A source told Daily NK yesterday that a Ministry of State Security special inspection team arrested about 20 key figures involved in the development of North Korea’s nuclear weapons and missiles on Tuesday, the day North Korea convened the Eighth Party Congress.
According to the Daily NK source, who is based in North Korea, about 20 people – including the head of the Second Research Center of the Central Committee’s Bureau 11 and other bureau researchers – were put under arrest on Tuesday on charges of possessing foreign video material such as South Korean TV programs and listening to foreign radio broadcasts.
The Central Committee’s Bureau 11 reportedly studies and analyzes nuclear weapon and missile parts imported from abroad. Based on these analyses, the bureau attempts to localize the manufacture of the parts, perfecting North Korea’s production of strategic weapons. This makes it a key organization of the Kim Jong Un era.
It appears the arrests were made in accordance with the principle that “no exceptions be made” when it comes to the consumption and distribution of foreign information. Moreover, it appears the adoption of a law against “reactionary ideology and culture” by the presidium of the Supreme People’s Assembly late last year has overturned parts of even the country’s Central Committee.
“Even young researchers who received a letter from Kim Jong Un for researching and developing indigenous cutting-edge wireless communication devices for submarines were arrested in this incident,” said the source. “They are important individuals in the country’s research into nuclear weapons and missiles, but now they’ve been reduced to hostile elements who admire the enemy because they’ve viewed material from South Choson [South Korea].”
That the arrests came just as the Eighth Party Congress convened is also noteworthy. The timing suggests that the arrests seek to instill fear among major cadres in the party, military and government.
In fact, with word of the incident gradually spreading, everyone is surprised that the inspection targeted such a high-ranking, specialized organization.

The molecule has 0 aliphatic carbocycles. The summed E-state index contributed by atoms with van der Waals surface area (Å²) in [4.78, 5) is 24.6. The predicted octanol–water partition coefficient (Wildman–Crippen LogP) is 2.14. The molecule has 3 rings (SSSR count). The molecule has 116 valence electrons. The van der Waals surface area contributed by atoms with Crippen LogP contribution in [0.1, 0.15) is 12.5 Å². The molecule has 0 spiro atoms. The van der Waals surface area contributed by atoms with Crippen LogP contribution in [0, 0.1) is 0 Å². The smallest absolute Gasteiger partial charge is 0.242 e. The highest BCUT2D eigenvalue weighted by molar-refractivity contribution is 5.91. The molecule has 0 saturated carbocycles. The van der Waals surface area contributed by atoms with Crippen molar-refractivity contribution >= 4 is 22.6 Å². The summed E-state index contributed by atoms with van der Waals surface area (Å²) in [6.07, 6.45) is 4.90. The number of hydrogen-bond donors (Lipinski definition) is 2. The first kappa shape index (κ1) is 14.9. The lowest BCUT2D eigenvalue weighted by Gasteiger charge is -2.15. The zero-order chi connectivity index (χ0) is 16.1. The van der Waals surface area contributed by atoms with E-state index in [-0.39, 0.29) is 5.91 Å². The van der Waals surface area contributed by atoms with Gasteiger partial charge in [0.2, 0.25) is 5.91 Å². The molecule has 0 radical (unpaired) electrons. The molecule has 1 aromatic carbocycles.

The charges came after somebody inside Bureau 11 filed a complaint. The Organization and Guidance Department carried out a secret investigation, after which a “sudden inspection” was carried out under strict secrecy: agents from the Ministry of State Security suddenly raided the bureau’s office when people were coming to work (9 AM).
During the raid, agents found an external hard drive and several SD cards with foreign video material such as South Korean TV programs and films. In home inspections that followed, they found similar video material and even a small radio, said the source.
During intensive questioning at a Ministry of State Security detention center, one individual reportedly admitted that he “enjoyed listening to Hanminjok Radio from South Choson [South Korea] and Radio Free Asia, which are easy to understand because they are in Korean.”
The incident has thrown Bureau 11 into chaos. The bureau has begun reviewing the “party loyalties” of its entire staff, and the authorities plan to continue carrying out inspections of their offices and homes.
According to the source, this latest inspection was carried out simultaneously on party, educational and state institutions that have access to the Internet.
The broad scale of the inspection suggests that the authorities believe similar acts have likely taken place at institutions that are outside the Ministry of State Security or Transmission Surveillance Bureau’s surveillance networks.